There is, also, another important pause, somewhere near the middle of each line, which is called the caesura or ccesw* rod pause. In the following lines it is marked thus (||):


There are hours long departed || which memory brings,
Like 'blossoms of Eden || to twine round the heart,

And as time rushes by ll on the might of his wings,
They may darken awhile | but they never depart.

Remark.—The caesura] pause should never be so placed as to injure the sense. The following lines, if melody alone were consulted, would be read thus:

With fruitless la || bor Clara bound,
And strove to stanch || the gushing wound;
The Monk with un || availing cares,
Exhausted all || the church's prayers.

This manner of reading, however, would very much interfere with the proper expression of the idea. This is to be corrected by making the cssural pause yield to the sense. The above lines should be read thus:

With fruitless labor || Clara bound,
And strove || to stanch the gushing wound;
The Monk |[ with unavailing cares,
Exhausted || all the church's prayers.



(To be read in a solemn tone.)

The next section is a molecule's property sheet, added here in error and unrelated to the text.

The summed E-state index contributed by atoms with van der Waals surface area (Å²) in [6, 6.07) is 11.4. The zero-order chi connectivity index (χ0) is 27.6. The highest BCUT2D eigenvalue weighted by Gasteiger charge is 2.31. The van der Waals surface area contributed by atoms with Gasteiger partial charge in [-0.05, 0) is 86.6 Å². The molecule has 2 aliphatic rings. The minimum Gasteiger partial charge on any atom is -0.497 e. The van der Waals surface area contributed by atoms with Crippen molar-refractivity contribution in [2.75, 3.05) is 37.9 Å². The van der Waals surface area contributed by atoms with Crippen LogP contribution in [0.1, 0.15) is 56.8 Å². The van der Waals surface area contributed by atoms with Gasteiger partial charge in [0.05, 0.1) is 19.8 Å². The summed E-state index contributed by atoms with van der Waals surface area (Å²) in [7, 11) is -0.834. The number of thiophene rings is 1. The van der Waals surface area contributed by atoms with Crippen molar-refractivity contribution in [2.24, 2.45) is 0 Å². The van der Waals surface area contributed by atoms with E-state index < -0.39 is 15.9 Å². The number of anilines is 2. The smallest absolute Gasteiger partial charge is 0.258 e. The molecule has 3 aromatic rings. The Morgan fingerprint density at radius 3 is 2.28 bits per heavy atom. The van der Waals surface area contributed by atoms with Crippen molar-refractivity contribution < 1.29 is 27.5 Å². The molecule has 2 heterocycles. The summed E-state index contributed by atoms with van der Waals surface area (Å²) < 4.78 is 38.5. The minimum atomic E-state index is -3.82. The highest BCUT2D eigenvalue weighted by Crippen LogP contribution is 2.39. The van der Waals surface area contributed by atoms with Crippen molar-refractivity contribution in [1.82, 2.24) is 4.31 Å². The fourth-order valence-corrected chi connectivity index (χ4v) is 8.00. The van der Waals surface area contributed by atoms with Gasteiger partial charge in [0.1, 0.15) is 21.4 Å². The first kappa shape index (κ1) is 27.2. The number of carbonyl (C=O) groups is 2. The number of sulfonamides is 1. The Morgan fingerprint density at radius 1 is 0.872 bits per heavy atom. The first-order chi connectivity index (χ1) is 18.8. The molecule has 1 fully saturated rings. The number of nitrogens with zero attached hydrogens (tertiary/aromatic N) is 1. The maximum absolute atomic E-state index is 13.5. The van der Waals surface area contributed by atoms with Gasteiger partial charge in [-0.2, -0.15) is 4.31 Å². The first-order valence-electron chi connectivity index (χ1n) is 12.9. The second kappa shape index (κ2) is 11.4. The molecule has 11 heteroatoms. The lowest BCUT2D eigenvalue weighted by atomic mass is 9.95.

Franklin is dead. The genius who freed America', and poured a copious stream of knowledge throughout Europe', is returned unto the bosom of the Divinity^. The sage to whom two worlds' lay claim, the man for whom science' and politics' are disputing, indisputably enjoyed an elevated rank in human nature.

The cabinets of princes have been long in the habit of notifying the death of those who were great', only in their funeral orations^. Long hath the etiquette of courts', proclaimed the mourning of hypocrisy^. Nations' should wear mourning for none but their benefactors'*. The representatives' of nations should recommend to public homage' only those who have been the heroes of humanity^.


He knew no motive' but interest; acknowledged no criterion' but success"*; he worshiped no God' but ambitions ; and with an eastern devotion', he knelt at the shrine of his idolatry^. Subsidiary to this, there was no creed' that he did not profess, there was no opinion' that he did not promulgate'; in the hope of a dynasty', he upheld the crescent; for the sake of a divorce', he bowed before the cross) ; the orphan of St. Louis', he became the adopted child of the republics; and, with a parricidal ingratitude', on the ruins both of the throne and the tribune, he reared the throne of his despotism*.